Your Appendix Might Be Important After All

Posted: Jan 12 2017, 9:00am CST | by , Updated: Jan 12 2017, 9:29am CST, in News | Latest Science News

Your Appendix Might Be Important After All
Photo Credit: Getty Images

You probably learned a lot about human evolution while you were in school, and one of the things you learned (either in class or because of classmates) is that the appendix, like the tailbone and the wisdom teeth, isn't actually essential to our health anymore.

While our wisdom teeth really do just cause us pain, a new study shows that your appendix might actually serve an important biological function that we shouldn't be so quick to give up.

Researchers from Midwestern University traced the usage of the appendix in several mammal lineages over the last 11 million years, looking at how many times it was taken away and brought back. They found out that the organ has evolved at least 29 times and as many as 41 times throughout mammalian evolution. It has only been lost, at most, 12 times.

"This statistically strong evidence that the appearance of the appendix is significantly more probable than its loss suggests a selective value for this structure," the team reports. "Thus, we can confidently reject the hypothesis that the appendix is a vestigial structure with little adaptive value or function among mammals."

If the appendix has made comebacks, that means it has to be good for something, even though conventional wisdom says that it is simply a remnant of another organ that we don't need.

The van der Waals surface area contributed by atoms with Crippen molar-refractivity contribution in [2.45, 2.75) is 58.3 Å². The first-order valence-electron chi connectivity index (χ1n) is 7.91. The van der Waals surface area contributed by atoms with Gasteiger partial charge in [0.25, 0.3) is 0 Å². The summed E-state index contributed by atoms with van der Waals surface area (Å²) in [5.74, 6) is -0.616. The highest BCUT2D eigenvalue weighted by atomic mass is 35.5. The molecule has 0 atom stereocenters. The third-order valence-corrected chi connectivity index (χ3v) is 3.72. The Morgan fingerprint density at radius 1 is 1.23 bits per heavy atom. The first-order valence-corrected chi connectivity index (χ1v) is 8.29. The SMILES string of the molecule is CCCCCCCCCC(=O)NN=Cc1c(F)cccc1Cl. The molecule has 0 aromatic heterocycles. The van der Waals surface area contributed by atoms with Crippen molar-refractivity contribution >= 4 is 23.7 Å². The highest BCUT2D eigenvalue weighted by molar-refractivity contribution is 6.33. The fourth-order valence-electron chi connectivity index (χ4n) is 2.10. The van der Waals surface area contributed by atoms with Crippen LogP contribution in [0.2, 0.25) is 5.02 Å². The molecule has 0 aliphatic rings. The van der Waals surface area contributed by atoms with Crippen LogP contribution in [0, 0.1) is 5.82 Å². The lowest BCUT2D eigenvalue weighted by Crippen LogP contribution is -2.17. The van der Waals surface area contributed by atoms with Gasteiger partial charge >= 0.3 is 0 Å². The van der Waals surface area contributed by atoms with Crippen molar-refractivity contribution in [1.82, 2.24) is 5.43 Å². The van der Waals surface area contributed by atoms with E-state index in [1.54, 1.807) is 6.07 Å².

The reason it still exists is because it is too "evolutionarily expensive" to eliminate it altogether. This means it would take too much to get rid of it, and since it doesn't harm us, the body hasn't really taken to eliminating it.

So why might you want to keep it?

A 2012 study shows that people without an appendix were 4x more likely to have Clostridium difficile colitis - a bacterial infection that causes diarrhea, fever, nausea, and abdominal pain.

The team at Midwestern gathered their data from 533 mammal species over the last 11.244 million years. They traced how the appendix evolved through years of evolution and found that once the organ appeared, it was almost never lost, according to Science Alert.

"[T]he appendix has evolved independently in several mammal lineages, over 30 separate times, and almost never disappears from a lineage once it has appeared," the team explains in a press statement. "This suggests that the appendix likely serves an adaptive purpose."

Researchers then considered ecological factors - such as behavior, diet, habitat, and climate - in order to find out what the "adaptive purpose" could be. What they found was that species who had an appendix had higher concentrations of lymphoid (immune) tissue in the cecum, a small pouch connected to the small and large intestines. The thought is that it regulates gut bacteria.

"While these links between the appendix and cecal factors have been suggested before, this is the first time they have been statistically validated," the team concludes in their paper. "The association between appendix presence and lymphoid tissue provides support for the immune hypothesis of appendix evolution."

While the study isn't conclusive, it is something that we need to look into to see if removing the appendix could harm our immune system.

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The Author

<a href="/latest_stories/all/all/46" rel="author">Noel Diem</a>
Noel passion is to write about geek culture.




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